Your doctor will ask about your symptoms and may perform a physical exam. He or she may recommend one or both of the following tests:
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- Skin test. Your skin is pricked and exposed to small amounts of the proteins found in soy. If you're allergic, you develop a raised bump (hive) at the test site on your skin. Allergy specialists usually are best equipped to perform and interpret allergy skin tests.
- Blood test. A blood test can measure your immune system's response to soy by measuring the amount of certain antibodies in your bloodstream, known as immunoglobulin E (IgE) antibodies.
- Burks W. Clinical manifestations of food allergy: An overview. http://www.uptodate.com/home. Accessed March 26, 2014.
- Soy allergy. Food Allergy Research and Education. http://www.foodallergy.org/allergens/soy-allergy. Accessed March 26, 2014.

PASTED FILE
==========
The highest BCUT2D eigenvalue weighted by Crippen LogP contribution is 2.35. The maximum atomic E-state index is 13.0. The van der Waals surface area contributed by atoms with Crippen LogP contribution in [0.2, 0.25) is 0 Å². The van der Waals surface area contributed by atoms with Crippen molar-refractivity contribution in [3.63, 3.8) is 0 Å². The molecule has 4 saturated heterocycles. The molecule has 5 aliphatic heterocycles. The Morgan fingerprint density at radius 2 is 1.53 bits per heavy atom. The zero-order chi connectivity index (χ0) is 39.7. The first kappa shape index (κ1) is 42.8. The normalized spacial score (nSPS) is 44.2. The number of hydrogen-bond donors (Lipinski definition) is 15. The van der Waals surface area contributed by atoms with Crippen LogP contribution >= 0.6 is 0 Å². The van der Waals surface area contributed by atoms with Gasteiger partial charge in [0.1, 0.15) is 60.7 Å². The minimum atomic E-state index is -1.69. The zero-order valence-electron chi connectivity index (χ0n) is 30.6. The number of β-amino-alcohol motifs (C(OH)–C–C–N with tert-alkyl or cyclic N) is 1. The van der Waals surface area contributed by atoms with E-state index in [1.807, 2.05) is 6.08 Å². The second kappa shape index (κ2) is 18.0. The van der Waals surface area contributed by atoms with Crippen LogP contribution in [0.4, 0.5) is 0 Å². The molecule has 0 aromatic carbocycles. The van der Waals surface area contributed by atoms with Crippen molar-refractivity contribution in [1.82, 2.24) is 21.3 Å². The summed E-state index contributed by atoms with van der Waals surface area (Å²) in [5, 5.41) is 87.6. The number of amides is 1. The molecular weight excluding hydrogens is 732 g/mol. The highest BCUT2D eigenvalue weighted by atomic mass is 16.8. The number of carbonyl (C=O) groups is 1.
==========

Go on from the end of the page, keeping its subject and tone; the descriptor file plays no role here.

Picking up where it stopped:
- Soy allergy. Asthma and Allergy Foundation of America. https://www.aafa.org/display.cfm?id=9&sub=20&cont=522. Accessed March 26, 2014.
- Savage JH, et al. The natural history of soy allergy. Journal of Allergy and Clinical Immunology. 2010;6:125.
- Masilamani M, et al. Determinants of food allergy. Immunology and Allergy Clinics of North America. 2012;32:11.
- Burks W. Diagnostic evaluation of food allergy. http://www.uptodate.com/home. Accessed March 26, 2014.
- Shicherer SH. Food allergens: Overview of clinical features and cross-reactivity. http://www.uptodate.com/home. Accessed March 26, 2014.
- Anaphylaxis. American Academy of Allergy, Asthma & Immunology. http://www.aaaai.org/conditions-and-treatments/allergies/anaphylaxis.aspx. Accessed March 26, 2014.
- Li JTC (expert opinion). Mayo Clinic, Rochester, Minn. March 31, 2014.
- Food protein-induced enterocolitis syndrome (FPIES). American Academy of Allergy, Asthma & Immunology. http://www.aaaai.org/conditions-and-treatments/library/allergy-library/food-protein-induced-enterocolitis-syndrome.aspx. Access March 31, 2014.